Disaster Recovery Unit photo from Puerto Rico in 2017

DRU’s director, Meredith Miller, and the group leader, Molly Budman, meet with officials in Puerto Rico to assess recovery after the 2017 hurricanes.


What's New From the Institute of Education Sciences

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Regional Educational Laboratory Tool: Self-Study Guide for Career Readiness in Secondary Schools 

Developed by REL Southeast, this self-study guide is a resource to assess implementation of career readiness practices across a district or secondary school, and to plan improvements. It is designed to help educators consider which types of evidence to collect and which components of career readiness practices may be important for evaluating implementation.

The guide is arranged by implementation areas that are important to career readiness efforts. Each area includes guiding questions for discussion, potential sources of evidence, and a rating scale for self-assessment of implementation. This process of ongoing discussion, evidence use, and self-assessment can help states, districts, and secondary schools improve the effectiveness of career readiness practices.

Regional Educational Laboratory Report: Retention, Mobility, and Attrition Among School and District Leaders

Educator decision makers in Colorado, Missouri, and South Dakota share concerns about the mobility and attrition of school and district leaders and an interest in better understanding the factors that contribute to these phenomena. A new report from REL Central examines data from 2015-16 to 2018-19 and provides information about the percentages of school and district leaders who remained in a leadership position in the same school or district (stayers), who transferred to a leadership position in a different school or district (movers), and who took a nonleadership position or left the state public school system (leavers) after one year and after three years. The report also describes the characteristics of principals, their schools, and their districts that are associated with principal mobility and attrition.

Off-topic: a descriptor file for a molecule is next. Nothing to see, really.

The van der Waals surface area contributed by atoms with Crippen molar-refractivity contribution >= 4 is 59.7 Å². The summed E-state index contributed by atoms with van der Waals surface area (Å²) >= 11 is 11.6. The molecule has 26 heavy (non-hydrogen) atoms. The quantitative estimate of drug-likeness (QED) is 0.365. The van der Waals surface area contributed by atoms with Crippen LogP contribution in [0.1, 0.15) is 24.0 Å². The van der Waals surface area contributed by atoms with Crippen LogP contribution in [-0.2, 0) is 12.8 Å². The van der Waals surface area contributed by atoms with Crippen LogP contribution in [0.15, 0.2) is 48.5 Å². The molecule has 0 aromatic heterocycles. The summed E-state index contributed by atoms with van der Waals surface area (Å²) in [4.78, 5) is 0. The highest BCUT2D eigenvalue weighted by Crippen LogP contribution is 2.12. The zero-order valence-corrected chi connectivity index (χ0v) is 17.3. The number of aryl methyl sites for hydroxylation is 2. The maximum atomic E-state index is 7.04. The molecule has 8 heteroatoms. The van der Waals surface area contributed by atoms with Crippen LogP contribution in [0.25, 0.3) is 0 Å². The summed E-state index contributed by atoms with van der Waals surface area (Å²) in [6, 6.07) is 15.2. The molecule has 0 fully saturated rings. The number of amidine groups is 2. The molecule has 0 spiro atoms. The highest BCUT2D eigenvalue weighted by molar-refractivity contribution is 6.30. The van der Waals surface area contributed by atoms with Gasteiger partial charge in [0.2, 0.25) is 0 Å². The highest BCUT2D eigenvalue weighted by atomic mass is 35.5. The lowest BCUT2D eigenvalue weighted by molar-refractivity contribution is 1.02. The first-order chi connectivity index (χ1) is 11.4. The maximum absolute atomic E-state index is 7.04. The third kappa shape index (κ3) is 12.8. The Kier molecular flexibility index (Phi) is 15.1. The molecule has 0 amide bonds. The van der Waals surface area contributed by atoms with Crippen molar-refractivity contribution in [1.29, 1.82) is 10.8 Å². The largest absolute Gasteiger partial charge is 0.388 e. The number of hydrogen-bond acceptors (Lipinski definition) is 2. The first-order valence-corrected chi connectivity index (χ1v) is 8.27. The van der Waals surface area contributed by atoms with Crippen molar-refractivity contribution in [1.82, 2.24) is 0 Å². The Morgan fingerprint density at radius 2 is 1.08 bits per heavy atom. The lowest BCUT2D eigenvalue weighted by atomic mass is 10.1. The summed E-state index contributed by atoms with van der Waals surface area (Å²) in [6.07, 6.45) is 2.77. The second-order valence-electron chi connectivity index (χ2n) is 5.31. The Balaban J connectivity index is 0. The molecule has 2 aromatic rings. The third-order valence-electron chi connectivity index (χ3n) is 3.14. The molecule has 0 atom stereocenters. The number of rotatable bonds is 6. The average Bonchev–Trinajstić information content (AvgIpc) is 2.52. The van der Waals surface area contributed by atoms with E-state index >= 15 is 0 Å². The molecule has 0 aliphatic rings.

Technical Assistance Resources and Updates

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ED Launches New Website for Federal, State, and Local Per Pupil Expenditure Data